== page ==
During the last two years, Dell's been pushing its nose all the more into the low-power 64-bit ARM server tent -- but only by slow inches, much like the rest of the industry.
Yesterday Dell announced yet another small but intriguing step forward:a new proof-of-concept 64-bit ARM server design, available to testers and software developers, as the next stage in Dell's evolution of ARM servers.
But don't hold your breath for this to be available in a 1U form factor. Right now, the server's strictly a proof-of-concept offering, designed mainly "to further accelerate the development of the 64-bit ARM ecosystem and support testing with select customers." This server appears to be a more developed version of a prototype that was demonstrated in October 2013.
No, this server isn't available to the general public -- yet. Any word on a finished product that could be sold to customers or end-users is still a ways off.
Small wonder, considering that Ian Drew, chief marketing officer for ARM, has described the shift to ARM in the data center as "a five-year revolution." That timeframe might well include both the time needed for Dell and other server makers to produce something useful, as well as the time needed for the new technology to make headway in data centers.
Dell made some noise back in October 2012 when it donated its ARM-based server proof-of-concept design, code-named "Zinc," to the Apache Software Foundation. Zinc ran on a Calxeda EnergyCore system-on-chip, which drew as little as 1.5 watts but included an 80Gbit network fabric switch on the same piece of silicon.
HP also designed ARM-based systems based on Calxeda's processors that were due to ship sometime this year, but Calxeda went bust late in 2013, and HP has since demoed versions of its Moonshot ARM server using processors from a competitor, AppliedMicro. The new Dell design uses AppliedMicro's X-Gene 64-bit ARM SoC, a server-specific design built around an ARMv8 CPU and with an on-chip fabric design similar to what Calxeda's processors offered.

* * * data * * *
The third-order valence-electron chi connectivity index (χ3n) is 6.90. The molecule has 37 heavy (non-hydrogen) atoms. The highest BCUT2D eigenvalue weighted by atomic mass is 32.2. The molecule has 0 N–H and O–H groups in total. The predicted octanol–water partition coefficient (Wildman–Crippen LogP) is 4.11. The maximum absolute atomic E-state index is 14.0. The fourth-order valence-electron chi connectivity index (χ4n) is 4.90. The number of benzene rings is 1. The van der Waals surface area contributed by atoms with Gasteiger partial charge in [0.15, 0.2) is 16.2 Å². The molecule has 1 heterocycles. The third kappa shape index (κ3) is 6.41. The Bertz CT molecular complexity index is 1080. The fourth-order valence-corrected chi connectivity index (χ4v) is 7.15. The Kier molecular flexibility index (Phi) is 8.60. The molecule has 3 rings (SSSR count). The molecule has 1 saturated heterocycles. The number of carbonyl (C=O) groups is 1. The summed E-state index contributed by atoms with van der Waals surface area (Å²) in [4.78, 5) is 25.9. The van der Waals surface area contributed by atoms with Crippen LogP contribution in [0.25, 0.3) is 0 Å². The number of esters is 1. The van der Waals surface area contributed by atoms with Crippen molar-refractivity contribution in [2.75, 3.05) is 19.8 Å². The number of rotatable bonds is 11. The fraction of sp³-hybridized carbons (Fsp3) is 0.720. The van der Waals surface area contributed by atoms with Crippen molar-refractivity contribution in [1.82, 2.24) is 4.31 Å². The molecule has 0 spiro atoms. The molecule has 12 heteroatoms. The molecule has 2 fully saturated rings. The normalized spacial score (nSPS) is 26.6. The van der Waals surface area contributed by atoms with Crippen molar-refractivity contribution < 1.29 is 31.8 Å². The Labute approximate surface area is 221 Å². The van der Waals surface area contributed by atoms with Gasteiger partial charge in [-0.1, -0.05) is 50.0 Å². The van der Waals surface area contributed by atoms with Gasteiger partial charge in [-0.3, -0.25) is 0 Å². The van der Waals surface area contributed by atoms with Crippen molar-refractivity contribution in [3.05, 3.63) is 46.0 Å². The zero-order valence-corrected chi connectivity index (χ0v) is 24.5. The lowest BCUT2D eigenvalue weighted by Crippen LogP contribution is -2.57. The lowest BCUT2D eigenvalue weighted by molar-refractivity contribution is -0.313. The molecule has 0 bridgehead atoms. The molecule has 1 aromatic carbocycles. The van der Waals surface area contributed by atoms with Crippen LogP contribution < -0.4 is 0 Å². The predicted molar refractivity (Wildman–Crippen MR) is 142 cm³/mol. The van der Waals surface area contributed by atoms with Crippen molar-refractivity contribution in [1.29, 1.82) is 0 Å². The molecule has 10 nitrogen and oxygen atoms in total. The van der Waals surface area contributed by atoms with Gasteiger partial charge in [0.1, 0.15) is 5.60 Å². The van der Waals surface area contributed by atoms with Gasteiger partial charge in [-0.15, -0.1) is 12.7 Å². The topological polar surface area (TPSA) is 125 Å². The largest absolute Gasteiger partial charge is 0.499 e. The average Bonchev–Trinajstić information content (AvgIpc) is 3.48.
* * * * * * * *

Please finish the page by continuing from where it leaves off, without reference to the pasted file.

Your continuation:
Upheavals in the ARM industry and the adoption of the hardware itself aside, the biggest bottlenecks to getting 64-bit ARM server hardware into play involve software -- applications and system software, the latter more than the former. Last week's Open Compute Summit showed how some progress was being made, mainly through ARM itself offering a common system architecture for ARM-based server designs. Software makers could then target a single, universal ARM server design, called the Server Base System Architecture, which Dell has committed to support. But that kind of support can't come into place overnight; hence Dell's provisioning of a proof-of-concept to get the software ball rolling.
Piece by piece, ARM in the data center is becoming more than just a nifty idea. But the pieces are coming together slowly, in big part because replacing x86 with ARM isn't a rip-and-replace job, and never has been.
This story, "Dell ARMs itself with new proof-of-concept 64-bit 'microserver'," was originally published at InfoWorld.com. Get the first word on what the important tech news really means with the InfoWorld Tech Watch blog. For the latest developments in business technology news, follow InfoWorld.com on Twitter.